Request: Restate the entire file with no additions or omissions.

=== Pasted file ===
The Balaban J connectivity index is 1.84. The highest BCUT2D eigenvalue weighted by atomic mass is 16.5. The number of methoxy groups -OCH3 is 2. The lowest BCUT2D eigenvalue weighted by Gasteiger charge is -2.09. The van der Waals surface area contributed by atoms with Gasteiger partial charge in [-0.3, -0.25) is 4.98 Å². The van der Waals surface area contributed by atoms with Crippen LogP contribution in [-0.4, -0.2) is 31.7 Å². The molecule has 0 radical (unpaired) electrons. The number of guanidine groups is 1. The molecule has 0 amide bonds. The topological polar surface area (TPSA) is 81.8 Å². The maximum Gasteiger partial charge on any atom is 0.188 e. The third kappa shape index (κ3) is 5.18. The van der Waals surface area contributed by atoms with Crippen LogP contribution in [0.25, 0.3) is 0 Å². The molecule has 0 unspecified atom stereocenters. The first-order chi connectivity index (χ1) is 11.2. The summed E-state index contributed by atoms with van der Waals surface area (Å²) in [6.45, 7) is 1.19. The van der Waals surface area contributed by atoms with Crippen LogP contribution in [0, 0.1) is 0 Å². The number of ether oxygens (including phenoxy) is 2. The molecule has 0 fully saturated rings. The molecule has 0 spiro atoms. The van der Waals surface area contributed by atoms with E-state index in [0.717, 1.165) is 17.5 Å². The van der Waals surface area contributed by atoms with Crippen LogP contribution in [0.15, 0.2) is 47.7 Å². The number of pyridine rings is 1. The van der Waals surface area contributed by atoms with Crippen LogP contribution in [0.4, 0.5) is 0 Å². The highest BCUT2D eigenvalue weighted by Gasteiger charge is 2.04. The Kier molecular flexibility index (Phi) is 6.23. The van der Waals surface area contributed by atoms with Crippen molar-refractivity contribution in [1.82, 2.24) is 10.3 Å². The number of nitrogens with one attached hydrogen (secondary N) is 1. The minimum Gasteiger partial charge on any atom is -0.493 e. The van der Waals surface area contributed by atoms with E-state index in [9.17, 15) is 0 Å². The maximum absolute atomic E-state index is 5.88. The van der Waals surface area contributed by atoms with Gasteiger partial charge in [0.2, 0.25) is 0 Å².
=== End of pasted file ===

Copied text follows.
The Balaban J connectivity index is 1.84. The highest BCUT2D eigenvalue weighted by atomic mass is 16.5. The number of methoxy groups -OCH3 is 2. The lowest BCUT2D eigenvalue weighted by Gasteiger charge is -2.09. The van der Waals surface area contributed by atoms with Gasteiger partial charge in [-0.3, -0.25) is 4.98 Å². The van der Waals surface area contributed by atoms with Crippen LogP contribution in [-0.4, -0.2) is 31.7 Å². The molecule has 0 radical (unpaired) electrons. The number of guanidine groups is 1. The molecule has 0 amide bonds. The topological polar surface area (TPSA) is 81.8 Å². The maximum Gasteiger partial charge on any atom is 0.188 e. The third kappa shape index (κ3) is 5.18. The van der Waals surface area contributed by atoms with Crippen LogP contribution in [0.25, 0.3) is 0 Å². The molecule has 0 unspecified atom stereocenters. The first-order chi connectivity index (χ1) is 11.2. The summed E-state index contributed by atoms with van der Waals surface area (Å²) in [6.45, 7) is 1.19. The van der Waals surface area contributed by atoms with Crippen LogP contribution in [0, 0.1) is 0 Å². The number of ether oxygens (including phenoxy) is 2. The molecule has 0 fully saturated rings. The molecule has 0 spiro atoms. The van der Waals surface area contributed by atoms with E-state index in [0.717, 1.165) is 17.5 Å². The van der Waals surface area contributed by atoms with Crippen LogP contribution in [0.15, 0.2) is 47.7 Å². The number of pyridine rings is 1. The van der Waals surface area contributed by atoms with Crippen LogP contribution in [0.4, 0.5) is 0 Å². The highest BCUT2D eigenvalue weighted by Gasteiger charge is 2.04. The Kier molecular flexibility index (Phi) is 6.23. The van der Waals surface area contributed by atoms with Crippen molar-refractivity contribution in [1.82, 2.24) is 10.3 Å². The number of nitrogens with one attached hydrogen (secondary N) is 1. The minimum Gasteiger partial charge on any atom is -0.493 e. The van der Waals surface area contributed by atoms with E-state index in [9.17, 15) is 0 Å². The maximum absolute atomic E-state index is 5.88. The van der Waals surface area contributed by atoms with Gasteiger partial charge in [0.2, 0.25) is 0 Å².